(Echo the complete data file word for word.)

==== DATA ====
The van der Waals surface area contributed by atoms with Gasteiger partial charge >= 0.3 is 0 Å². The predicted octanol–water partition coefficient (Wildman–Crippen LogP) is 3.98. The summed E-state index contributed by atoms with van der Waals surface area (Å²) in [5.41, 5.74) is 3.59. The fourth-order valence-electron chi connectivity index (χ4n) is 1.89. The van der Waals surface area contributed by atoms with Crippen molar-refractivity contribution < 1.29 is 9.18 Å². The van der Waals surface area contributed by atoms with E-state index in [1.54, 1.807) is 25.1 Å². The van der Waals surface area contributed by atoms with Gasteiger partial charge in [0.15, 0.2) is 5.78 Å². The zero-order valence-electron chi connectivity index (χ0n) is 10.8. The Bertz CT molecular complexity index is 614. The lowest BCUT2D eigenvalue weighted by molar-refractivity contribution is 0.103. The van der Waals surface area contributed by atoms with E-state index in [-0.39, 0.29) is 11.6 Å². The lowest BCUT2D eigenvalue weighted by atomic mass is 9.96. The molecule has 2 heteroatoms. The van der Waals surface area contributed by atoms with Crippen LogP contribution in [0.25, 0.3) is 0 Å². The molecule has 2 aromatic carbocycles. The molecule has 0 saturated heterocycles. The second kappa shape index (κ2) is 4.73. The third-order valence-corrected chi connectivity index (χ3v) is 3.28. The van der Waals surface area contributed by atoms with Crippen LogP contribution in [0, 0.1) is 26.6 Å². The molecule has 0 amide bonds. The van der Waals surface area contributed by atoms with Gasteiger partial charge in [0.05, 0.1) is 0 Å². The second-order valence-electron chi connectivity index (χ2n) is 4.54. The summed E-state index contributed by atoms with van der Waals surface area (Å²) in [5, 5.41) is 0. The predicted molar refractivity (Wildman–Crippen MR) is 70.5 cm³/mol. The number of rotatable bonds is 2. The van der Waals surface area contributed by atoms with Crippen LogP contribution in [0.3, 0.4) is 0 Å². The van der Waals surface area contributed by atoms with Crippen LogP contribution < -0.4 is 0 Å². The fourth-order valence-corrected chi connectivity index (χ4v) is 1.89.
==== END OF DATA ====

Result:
The van der Waals surface area contributed by atoms with Gasteiger partial charge >= 0.3 is 0 Å². The predicted octanol–water partition coefficient (Wildman–Crippen LogP) is 3.98. The summed E-state index contributed by atoms with van der Waals surface area (Å²) in [5.41, 5.74) is 3.59. The fourth-order valence-electron chi connectivity index (χ4n) is 1.89. The van der Waals surface area contributed by atoms with Crippen molar-refractivity contribution < 1.29 is 9.18 Å². The van der Waals surface area contributed by atoms with E-state index in [1.54, 1.807) is 25.1 Å². The van der Waals surface area contributed by atoms with Gasteiger partial charge in [0.15, 0.2) is 5.78 Å². The zero-order valence-electron chi connectivity index (χ0n) is 10.8. The Bertz CT molecular complexity index is 614. The lowest BCUT2D eigenvalue weighted by molar-refractivity contribution is 0.103. The van der Waals surface area contributed by atoms with E-state index in [-0.39, 0.29) is 11.6 Å². The lowest BCUT2D eigenvalue weighted by atomic mass is 9.96. The molecule has 2 heteroatoms. The van der Waals surface area contributed by atoms with Crippen LogP contribution in [0.25, 0.3) is 0 Å². The molecule has 2 aromatic carbocycles. The molecule has 0 saturated heterocycles. The second kappa shape index (κ2) is 4.73. The third-order valence-corrected chi connectivity index (χ3v) is 3.28. The van der Waals surface area contributed by atoms with Crippen LogP contribution in [0, 0.1) is 26.6 Å². The molecule has 0 amide bonds. The van der Waals surface area contributed by atoms with Gasteiger partial charge in [0.05, 0.1) is 0 Å². The second-order valence-electron chi connectivity index (χ2n) is 4.54. The summed E-state index contributed by atoms with van der Waals surface area (Å²) in [5, 5.41) is 0. The predicted molar refractivity (Wildman–Crippen MR) is 70.5 cm³/mol. The number of rotatable bonds is 2. The van der Waals surface area contributed by atoms with Crippen LogP contribution in [0.3, 0.4) is 0 Å². The van der Waals surface area contributed by atoms with Crippen LogP contribution < -0.4 is 0 Å². The fourth-order valence-corrected chi connectivity index (χ4v) is 1.89.